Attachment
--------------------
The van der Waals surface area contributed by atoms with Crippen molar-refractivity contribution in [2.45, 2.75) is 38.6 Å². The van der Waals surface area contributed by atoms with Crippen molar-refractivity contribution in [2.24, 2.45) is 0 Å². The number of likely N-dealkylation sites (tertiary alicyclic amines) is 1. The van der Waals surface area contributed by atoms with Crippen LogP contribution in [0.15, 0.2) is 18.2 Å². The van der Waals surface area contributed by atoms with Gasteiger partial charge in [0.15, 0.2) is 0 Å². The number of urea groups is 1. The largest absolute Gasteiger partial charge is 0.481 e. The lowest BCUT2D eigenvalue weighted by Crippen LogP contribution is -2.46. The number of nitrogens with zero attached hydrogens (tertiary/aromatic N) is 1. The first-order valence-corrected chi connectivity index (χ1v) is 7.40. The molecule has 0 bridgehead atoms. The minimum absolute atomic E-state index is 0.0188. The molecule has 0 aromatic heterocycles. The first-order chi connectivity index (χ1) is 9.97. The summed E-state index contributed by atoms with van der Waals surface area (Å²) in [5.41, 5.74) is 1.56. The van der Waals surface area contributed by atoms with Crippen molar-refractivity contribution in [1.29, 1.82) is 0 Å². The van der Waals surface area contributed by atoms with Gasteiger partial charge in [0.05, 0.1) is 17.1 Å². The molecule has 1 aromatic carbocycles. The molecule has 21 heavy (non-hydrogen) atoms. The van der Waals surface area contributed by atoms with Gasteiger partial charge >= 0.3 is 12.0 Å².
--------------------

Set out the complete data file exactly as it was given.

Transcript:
The van der Waals surface area contributed by atoms with Crippen molar-refractivity contribution in [2.45, 2.75) is 38.6 Å². The van der Waals surface area contributed by atoms with Crippen molar-refractivity contribution in [2.24, 2.45) is 0 Å². The number of likely N-dealkylation sites (tertiary alicyclic amines) is 1. The van der Waals surface area contributed by atoms with Crippen LogP contribution in [0.15, 0.2) is 18.2 Å². The van der Waals surface area contributed by atoms with Gasteiger partial charge in [0.15, 0.2) is 0 Å². The number of urea groups is 1. The largest absolute Gasteiger partial charge is 0.481 e. The lowest BCUT2D eigenvalue weighted by Crippen LogP contribution is -2.46. The number of nitrogens with zero attached hydrogens (tertiary/aromatic N) is 1. The first-order valence-corrected chi connectivity index (χ1v) is 7.40. The molecule has 0 bridgehead atoms. The minimum absolute atomic E-state index is 0.0188. The molecule has 0 aromatic heterocycles. The first-order chi connectivity index (χ1) is 9.97. The summed E-state index contributed by atoms with van der Waals surface area (Å²) in [5.41, 5.74) is 1.56. The van der Waals surface area contributed by atoms with Crippen molar-refractivity contribution in [1.29, 1.82) is 0 Å². The van der Waals surface area contributed by atoms with Gasteiger partial charge in [0.05, 0.1) is 17.1 Å². The molecule has 1 aromatic carbocycles. The molecule has 21 heavy (non-hydrogen) atoms. The van der Waals surface area contributed by atoms with Gasteiger partial charge >= 0.3 is 12.0 Å².